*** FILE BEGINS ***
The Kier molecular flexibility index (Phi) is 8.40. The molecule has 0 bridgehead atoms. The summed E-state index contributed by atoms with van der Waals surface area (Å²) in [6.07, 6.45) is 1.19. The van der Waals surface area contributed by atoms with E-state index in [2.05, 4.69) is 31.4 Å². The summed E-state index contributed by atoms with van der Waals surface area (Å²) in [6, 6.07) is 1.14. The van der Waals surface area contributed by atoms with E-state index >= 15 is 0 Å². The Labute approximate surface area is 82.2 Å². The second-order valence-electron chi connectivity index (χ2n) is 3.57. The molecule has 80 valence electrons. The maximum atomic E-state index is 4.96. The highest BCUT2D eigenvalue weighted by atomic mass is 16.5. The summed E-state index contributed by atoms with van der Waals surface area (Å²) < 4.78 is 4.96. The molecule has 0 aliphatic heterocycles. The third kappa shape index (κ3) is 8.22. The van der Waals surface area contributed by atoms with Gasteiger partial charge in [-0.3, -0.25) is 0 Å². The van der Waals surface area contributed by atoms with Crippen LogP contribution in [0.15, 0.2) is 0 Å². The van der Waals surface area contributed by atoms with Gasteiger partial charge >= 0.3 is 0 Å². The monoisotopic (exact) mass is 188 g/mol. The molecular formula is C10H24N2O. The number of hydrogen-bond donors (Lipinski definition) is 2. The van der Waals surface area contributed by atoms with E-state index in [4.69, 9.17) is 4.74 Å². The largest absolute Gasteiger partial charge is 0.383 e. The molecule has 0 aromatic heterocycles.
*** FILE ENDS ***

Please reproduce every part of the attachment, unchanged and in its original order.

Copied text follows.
The Kier molecular flexibility index (Phi) is 8.40. The molecule has 0 bridgehead atoms. The summed E-state index contributed by atoms with van der Waals surface area (Å²) in [6.07, 6.45) is 1.19. The van der Waals surface area contributed by atoms with E-state index in [2.05, 4.69) is 31.4 Å². The summed E-state index contributed by atoms with van der Waals surface area (Å²) in [6, 6.07) is 1.14. The van der Waals surface area contributed by atoms with E-state index >= 15 is 0 Å². The Labute approximate surface area is 82.2 Å². The second-order valence-electron chi connectivity index (χ2n) is 3.57. The molecule has 80 valence electrons. The maximum atomic E-state index is 4.96. The highest BCUT2D eigenvalue weighted by atomic mass is 16.5. The summed E-state index contributed by atoms with van der Waals surface area (Å²) < 4.78 is 4.96. The molecule has 0 aliphatic heterocycles. The third kappa shape index (κ3) is 8.22. The van der Waals surface area contributed by atoms with Gasteiger partial charge in [-0.3, -0.25) is 0 Å². The van der Waals surface area contributed by atoms with Crippen LogP contribution in [0.15, 0.2) is 0 Å². The van der Waals surface area contributed by atoms with Gasteiger partial charge >= 0.3 is 0 Å². The monoisotopic (exact) mass is 188 g/mol. The molecular formula is C10H24N2O. The number of hydrogen-bond donors (Lipinski definition) is 2. The van der Waals surface area contributed by atoms with E-state index in [4.69, 9.17) is 4.74 Å². The largest absolute Gasteiger partial charge is 0.383 e. The molecule has 0 aromatic heterocycles.